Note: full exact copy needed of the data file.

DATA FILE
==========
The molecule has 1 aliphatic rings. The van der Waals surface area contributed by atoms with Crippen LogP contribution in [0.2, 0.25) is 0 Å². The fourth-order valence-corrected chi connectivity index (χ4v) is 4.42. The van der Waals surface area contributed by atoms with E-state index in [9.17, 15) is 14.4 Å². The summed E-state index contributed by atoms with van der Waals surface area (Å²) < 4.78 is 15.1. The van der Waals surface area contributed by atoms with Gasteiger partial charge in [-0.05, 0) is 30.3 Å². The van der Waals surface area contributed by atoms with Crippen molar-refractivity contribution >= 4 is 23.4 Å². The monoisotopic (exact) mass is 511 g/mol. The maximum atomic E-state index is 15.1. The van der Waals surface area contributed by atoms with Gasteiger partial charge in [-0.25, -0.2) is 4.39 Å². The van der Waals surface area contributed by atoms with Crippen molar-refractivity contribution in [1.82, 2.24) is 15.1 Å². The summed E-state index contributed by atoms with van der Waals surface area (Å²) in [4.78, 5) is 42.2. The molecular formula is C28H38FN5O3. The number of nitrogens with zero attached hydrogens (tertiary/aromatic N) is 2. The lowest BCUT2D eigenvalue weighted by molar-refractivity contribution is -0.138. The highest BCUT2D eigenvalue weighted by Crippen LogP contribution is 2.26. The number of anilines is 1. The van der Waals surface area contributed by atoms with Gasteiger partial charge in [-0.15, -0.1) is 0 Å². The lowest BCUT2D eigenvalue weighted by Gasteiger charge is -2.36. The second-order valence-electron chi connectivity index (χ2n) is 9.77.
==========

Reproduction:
The molecule has 1 aliphatic rings. The van der Waals surface area contributed by atoms with Crippen LogP contribution in [0.2, 0.25) is 0 Å². The fourth-order valence-corrected chi connectivity index (χ4v) is 4.42. The van der Waals surface area contributed by atoms with E-state index in [9.17, 15) is 14.4 Å². The summed E-state index contributed by atoms with van der Waals surface area (Å²) < 4.78 is 15.1. The van der Waals surface area contributed by atoms with Gasteiger partial charge in [-0.05, 0) is 30.3 Å². The van der Waals surface area contributed by atoms with Crippen molar-refractivity contribution >= 4 is 23.4 Å². The monoisotopic (exact) mass is 511 g/mol. The maximum atomic E-state index is 15.1. The van der Waals surface area contributed by atoms with Gasteiger partial charge in [-0.25, -0.2) is 4.39 Å². The van der Waals surface area contributed by atoms with Crippen molar-refractivity contribution in [1.82, 2.24) is 15.1 Å². The summed E-state index contributed by atoms with van der Waals surface area (Å²) in [4.78, 5) is 42.2. The molecular formula is C28H38FN5O3. The number of nitrogens with zero attached hydrogens (tertiary/aromatic N) is 2. The lowest BCUT2D eigenvalue weighted by molar-refractivity contribution is -0.138. The highest BCUT2D eigenvalue weighted by Crippen LogP contribution is 2.26. The number of anilines is 1. The van der Waals surface area contributed by atoms with Gasteiger partial charge in [-0.15, -0.1) is 0 Å². The lowest BCUT2D eigenvalue weighted by Gasteiger charge is -2.36. The second-order valence-electron chi connectivity index (χ2n) is 9.77.